Atomically thin transition-metal-dichalcogenides (TMDCs) have recently attracted a lot of research interest. Like graphene, they can be prepared as two-dimensional crystals by exfoliation. Unlike graphene, they are semiconductors with large band gaps, which make them interesting for potential optoelectronic device applications. While TMDCs based on group-VI metals like Molybdenum and Tungsten, such as MoS2 and WSe2, have been intensely studied in recent years, atomically thin crystals of TMDCs containing Rhenium, such as ReS2 and ReSe2, are a very new field of research. In these materials, the additional valence electron of the group-VII element Rhenium leads to the formation of in-plane Re-Re bonds, which distort the crystal lattice and reduce its symmetry compared to the group-VI-based TMDCs, resulting in anisotropic electronic and optical properties.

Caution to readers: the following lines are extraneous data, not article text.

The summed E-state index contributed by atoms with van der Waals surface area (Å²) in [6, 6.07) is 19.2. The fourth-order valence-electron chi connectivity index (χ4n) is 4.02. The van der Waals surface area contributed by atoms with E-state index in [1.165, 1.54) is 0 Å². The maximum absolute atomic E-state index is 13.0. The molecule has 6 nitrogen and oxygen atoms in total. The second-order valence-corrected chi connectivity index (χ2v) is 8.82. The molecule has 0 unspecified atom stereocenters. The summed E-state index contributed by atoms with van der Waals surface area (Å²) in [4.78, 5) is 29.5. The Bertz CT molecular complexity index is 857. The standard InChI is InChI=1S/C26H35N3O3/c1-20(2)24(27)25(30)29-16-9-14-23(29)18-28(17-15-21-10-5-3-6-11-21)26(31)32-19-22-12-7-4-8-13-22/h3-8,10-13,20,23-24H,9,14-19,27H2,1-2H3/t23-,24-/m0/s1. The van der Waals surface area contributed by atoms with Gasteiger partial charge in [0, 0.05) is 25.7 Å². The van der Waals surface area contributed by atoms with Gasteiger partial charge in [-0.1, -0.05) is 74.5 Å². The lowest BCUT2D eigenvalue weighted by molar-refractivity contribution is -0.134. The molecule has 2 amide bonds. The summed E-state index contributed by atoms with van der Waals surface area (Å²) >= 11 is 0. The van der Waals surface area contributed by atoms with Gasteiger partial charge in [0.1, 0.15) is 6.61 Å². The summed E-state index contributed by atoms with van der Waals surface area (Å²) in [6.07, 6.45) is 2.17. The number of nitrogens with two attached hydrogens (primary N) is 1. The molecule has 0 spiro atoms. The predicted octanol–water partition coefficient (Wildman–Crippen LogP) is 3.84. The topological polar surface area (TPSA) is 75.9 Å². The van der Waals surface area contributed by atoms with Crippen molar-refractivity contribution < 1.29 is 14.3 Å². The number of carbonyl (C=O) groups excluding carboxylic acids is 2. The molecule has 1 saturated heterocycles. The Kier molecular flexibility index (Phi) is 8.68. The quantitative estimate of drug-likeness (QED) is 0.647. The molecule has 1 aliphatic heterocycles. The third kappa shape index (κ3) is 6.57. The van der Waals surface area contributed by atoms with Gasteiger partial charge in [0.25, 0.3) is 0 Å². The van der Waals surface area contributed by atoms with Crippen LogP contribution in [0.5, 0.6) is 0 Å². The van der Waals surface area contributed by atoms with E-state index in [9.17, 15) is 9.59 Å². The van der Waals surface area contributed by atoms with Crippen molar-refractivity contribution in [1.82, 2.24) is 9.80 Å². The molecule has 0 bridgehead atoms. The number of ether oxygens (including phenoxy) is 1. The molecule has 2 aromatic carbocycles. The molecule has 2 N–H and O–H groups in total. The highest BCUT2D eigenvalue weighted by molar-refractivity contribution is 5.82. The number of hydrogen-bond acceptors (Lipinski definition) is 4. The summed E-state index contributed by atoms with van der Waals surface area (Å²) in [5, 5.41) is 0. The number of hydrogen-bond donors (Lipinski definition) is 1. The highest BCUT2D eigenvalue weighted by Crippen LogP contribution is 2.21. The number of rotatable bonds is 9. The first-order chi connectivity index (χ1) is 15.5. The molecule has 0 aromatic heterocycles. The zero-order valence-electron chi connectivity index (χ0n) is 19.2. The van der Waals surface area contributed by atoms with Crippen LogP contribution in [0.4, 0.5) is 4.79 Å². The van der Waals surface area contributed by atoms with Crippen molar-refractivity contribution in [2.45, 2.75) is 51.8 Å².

A group of scientists at the University of Regensburg have studied the Raman spectrum of single- and few-layer ReS2 flakes in the ultralow frequency range. They were able to observe two Raman modes which are characteristic for layered materials: the interlayer shear (LSM) and breathing (LBM) modes, in which adjacent layers rigidly oscillate relative to each other within (LSM) or perpendicular (LBM) to the layer plane. The presence of these modes indicates that despite the reduced crystal symmetry, adjacent layers have a well-defined van-der-Waals coupling. Both Raman modes show large shifts to lower energy with increasing number of layers, and their intensity strongly depends on the laser polarization orientation with respect to the crystal axes. In remarkable contrast to other, higher-energy Raman modes, the energy of the LSM also depends on the laser polarization orientation, indicating that the in-plane shear modulus of few-layer ReS2 is highly anisotropic. These results demonstrate that ultralow-frequency Raman spectroscopy is a powerful tool for the study of few-layer ReS2 and may further the understanding of this novel two-dimensional crystal.
The text is kindly provided by Tobias Korn